Tesla locks 80 miles of customer’s battery range for $4,500 ransom

Tesla tried to force a customer to pay $4,500 ransom over 80 miles of range that the company software-locked in his battery pack. The automaker only started to walk back on the strategy to squeeze $4,500 out of its customers after an uproar on social media.

Tesla used to sell Model S vehicles with software-locked battery packs. For example, Electrek‘s Seth Weintraub’s first Tesla was a Model S 40, which was actually a Model S with a 60 kWh battery pack software-locked at 40 kWh of capacity.

This was a way to offer different range options without having to make production more complicated with different battery pack sizes.

Later, Tesla started to offer owners of those software-locked vehicles the option to unlock the capacity for an additional cost. Tesla phased out the practice over the years, but the company still used software-locked battery packs when doing warranty replacements of battery packs of certain capacities that it doesn’t produce anymore.

This has created a situation for a customer that Tesla has completely mishandled.

Jason Hughes, an infamous Tesla hacker, revealed the situation after trying to help the customer who bought a used Model S 90 that used to be a Model S 60:

The customer went to a Tesla service center to get a computer upgrade so that his vehicle can stay connected to the internet – older Tesla vehicles only had 3G connectivity, which is going away. After the Tesla visit, he received a call from the automaker telling him that they found an error in his vehicle configuration and that they would push a “fix” to his car.

The “fix” reverted his configuration to a Model S 60 and locked about 80 miles of range from his battery pack. The customer tried to explain the situation to Tesla and have them reenable the capability, which he paid for since he bought the car as a Model S 90, but Tesla told him that he had to pay $4,500 to unlock the capability:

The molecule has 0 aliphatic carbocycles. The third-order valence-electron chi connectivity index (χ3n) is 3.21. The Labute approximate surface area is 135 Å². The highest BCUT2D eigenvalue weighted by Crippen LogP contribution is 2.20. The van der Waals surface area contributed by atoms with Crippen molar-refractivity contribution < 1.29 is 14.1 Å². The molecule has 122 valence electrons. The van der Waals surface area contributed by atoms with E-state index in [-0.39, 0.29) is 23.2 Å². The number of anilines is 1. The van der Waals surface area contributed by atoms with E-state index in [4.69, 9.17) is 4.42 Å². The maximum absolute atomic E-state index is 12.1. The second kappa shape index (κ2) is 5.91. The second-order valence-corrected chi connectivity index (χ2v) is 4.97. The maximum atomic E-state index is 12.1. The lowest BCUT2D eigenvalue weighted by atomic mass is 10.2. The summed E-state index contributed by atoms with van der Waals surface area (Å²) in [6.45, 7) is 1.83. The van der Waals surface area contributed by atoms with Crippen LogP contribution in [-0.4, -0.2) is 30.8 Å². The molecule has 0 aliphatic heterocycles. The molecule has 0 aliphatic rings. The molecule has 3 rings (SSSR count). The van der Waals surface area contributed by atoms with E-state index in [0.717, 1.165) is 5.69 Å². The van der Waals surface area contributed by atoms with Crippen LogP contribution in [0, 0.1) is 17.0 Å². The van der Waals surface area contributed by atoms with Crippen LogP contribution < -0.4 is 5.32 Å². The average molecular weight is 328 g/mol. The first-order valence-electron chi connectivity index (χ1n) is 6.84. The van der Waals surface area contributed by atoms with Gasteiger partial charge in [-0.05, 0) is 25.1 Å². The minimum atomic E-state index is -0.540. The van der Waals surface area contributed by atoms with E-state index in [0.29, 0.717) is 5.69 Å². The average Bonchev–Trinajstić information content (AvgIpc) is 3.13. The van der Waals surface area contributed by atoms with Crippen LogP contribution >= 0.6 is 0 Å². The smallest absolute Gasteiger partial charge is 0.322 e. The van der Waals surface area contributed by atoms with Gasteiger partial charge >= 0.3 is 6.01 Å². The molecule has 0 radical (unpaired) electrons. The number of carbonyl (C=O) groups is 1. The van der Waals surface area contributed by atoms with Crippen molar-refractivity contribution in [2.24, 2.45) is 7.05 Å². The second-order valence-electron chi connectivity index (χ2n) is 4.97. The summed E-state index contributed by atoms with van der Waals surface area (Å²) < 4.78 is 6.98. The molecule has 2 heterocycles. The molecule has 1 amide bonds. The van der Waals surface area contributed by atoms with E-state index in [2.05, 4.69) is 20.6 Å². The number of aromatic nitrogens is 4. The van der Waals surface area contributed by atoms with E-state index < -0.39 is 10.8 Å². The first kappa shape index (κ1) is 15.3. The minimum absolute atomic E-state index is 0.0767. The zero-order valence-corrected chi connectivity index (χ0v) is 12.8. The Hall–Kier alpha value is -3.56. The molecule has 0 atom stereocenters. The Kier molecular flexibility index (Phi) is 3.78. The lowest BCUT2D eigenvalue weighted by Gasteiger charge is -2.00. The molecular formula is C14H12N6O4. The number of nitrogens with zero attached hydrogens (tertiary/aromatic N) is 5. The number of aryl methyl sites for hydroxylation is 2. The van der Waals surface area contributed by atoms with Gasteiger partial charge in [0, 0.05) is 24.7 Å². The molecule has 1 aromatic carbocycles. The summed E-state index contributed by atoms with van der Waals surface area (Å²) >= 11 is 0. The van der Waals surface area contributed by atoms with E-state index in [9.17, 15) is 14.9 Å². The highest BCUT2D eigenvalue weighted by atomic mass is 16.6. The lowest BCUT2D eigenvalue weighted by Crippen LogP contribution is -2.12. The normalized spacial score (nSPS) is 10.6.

That’s when the customer came to Hughes, who has been known to be able to enable software-locked features inside Tesla vehicles. However, he couldn’t get a solution that wouldn’t cause other issues.

Instead, he took the problem to social media, and his thread on the situation went viral.

Only after the thread went viral did Tesla reportedly reach out to the customer to say that they would “take care of it right away”:

It sounds like Tesla will revert the capacity back to a 90 kWh battery pack for the customer.

Electrek’s Take

This is wild. Now, I understand that mistakes happen. And, I can actually see that if this car came on Tesla’s radar, and a tech saw that it should have been configured as a Model S 60, they might try to reverse it.

However, what is inexcusable is that when the customer reached back out to Tesla to explain the situation to them – that he is the third owner of the vehicle and bought it as a Model S 90 with clear proof – they demanded an additional $4,500 to give him what he had already paid for.

Tesla made $2 billion last quarter. There’s no reason to try to squeeze $4,500 from a customer who did nothing wrong. It took the story going viral for Tesla to address the situation.

I think Tesla is a great company doing great things, but sometimes it gets it so wrong that it’s hard to understand.

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Tesla is a transportation and energy company. It sells vehicles under its 'Tesla Motors' division and stationary battery pack for home, commercial and utility-scale projects under its 'Tesla Energy' division.

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Fred Lambert

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